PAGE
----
She also made two little catnip pillows for the kit bits (can't interest Cassie Cat in catnip at all). She's going to make lots more for the shelter cats too. Just 'cos it cheers me up, here are some pics of the kit bits going all soppy with their little pillows!

Friday, March 16, 2007

Daddy's Week Part Two

Emily and Daddy have had a fab week. I think they've both thoroughly enjoyed it being a break from the normal routine. Together they've painted their flower pots, done loads more English work, studied the tarot again, made a crystal radio with a science museum kit (except they couldn't get it to work....typical with these flippin' kit things!) and done tons more maths and maths notebooking, with Emily getting to grips with some pretty complicated calculations. She did end up in tears over maths one morning though. Glad it's not only me that happens with! She soon calmed down and whizzed through it well after that.

Had to laugh at one point when she came upstairs to tell me maths had been really hard. I was making all the right noises when she added that she had tummy ache. Now, I've heard this a million times, 999,999 of them connected with maths harder than one plus one. I suggested that it wasn't a great idea to try that one on again. Little minx actually giggled and said "No, I really have got tummy ache now. I'm not pretending. I do that with you but I wouldn't do it to Daddy!" Well, it's good to know where I stand in the scheme of things!

So it's been a good week. I've "kinda" got to grips with the writing for money malarky and know where I'm headed with that now, so it's been good for me too.

Today none of us got very much done, though, as it was dominated by The Bank. Frankly, it's been a bit of a day from hell. I mentioned that I wrote a long letter of complaint to Royal Bank of Scotland a fortnight ago. This week we had a holding letter back, making polite noises about investigating it and that it was a complicated matter but that we could expect to hear from them again in x amount of time. In the meantime, however, our beloved bank managed to artificially engineer a situation whereby they've taken £560 in fees from us in just THREE DAYS, and that's just unpaid item fees, it doesn't yet include excess overdraft fees and interest. Very, very long story. All this in just three days, because one item that actually for once *should* have been bounced (and for which were were fully prepared with a contingency plan from an alternative account) was allowed through, purely so that they could shove us into a massive overdraft and then refuse to pay any of the other numerous smaller items which we were confidently expecting to clear and which were too far into the system to stop. The inconsistency with which they are allowing items through or not allowing them through, with no apparent rhyme nor reason, has been a major factor in our cashflow problems and a major part of my detailed, itemised complaint. We can categorically prove that decisions they claim were policy one day didn't follow what happened another day, and there is a very clear, demonstrable pattern to show that their decisions have been based purely on maximising their own fees.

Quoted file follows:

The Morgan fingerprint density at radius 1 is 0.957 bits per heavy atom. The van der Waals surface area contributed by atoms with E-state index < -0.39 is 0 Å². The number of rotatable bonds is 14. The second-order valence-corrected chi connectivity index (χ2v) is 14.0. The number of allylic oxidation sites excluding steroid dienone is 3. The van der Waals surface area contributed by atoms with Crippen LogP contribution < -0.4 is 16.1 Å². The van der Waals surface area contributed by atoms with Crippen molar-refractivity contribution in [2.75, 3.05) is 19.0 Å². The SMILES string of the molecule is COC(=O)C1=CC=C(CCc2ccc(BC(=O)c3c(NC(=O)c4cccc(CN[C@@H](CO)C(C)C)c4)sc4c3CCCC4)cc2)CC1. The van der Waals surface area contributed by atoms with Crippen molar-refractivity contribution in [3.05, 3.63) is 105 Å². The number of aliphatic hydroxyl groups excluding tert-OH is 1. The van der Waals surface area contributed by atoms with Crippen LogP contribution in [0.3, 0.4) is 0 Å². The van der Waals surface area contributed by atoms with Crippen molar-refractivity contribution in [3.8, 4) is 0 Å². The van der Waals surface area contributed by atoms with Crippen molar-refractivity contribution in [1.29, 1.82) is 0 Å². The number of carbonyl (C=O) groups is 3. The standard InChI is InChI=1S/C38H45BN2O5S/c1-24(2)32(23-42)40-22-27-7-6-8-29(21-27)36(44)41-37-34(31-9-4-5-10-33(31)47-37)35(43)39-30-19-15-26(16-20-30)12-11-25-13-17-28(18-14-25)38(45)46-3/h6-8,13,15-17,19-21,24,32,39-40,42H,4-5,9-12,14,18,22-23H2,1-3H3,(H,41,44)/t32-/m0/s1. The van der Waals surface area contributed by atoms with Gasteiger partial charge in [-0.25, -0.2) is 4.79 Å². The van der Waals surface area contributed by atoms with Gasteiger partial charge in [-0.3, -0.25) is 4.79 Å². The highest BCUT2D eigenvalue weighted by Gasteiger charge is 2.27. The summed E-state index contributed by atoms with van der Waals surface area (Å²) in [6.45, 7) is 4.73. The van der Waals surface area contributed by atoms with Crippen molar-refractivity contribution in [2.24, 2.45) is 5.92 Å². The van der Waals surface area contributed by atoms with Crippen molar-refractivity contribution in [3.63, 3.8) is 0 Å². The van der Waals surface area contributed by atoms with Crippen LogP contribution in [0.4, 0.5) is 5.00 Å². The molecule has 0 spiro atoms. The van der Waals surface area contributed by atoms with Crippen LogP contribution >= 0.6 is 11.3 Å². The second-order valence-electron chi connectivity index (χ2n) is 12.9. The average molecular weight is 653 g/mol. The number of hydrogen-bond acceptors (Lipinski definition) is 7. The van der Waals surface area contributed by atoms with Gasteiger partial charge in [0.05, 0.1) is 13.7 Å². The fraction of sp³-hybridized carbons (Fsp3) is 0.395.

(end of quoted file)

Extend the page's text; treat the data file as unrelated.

Oh yeah, and to top that a final demand arrived from a supplier. Fortunately, we were able to talk them round away from taking legal action against us, but ironically we did have the money due in next week to pay them - except that most of it will now be paying the bloody bank instead.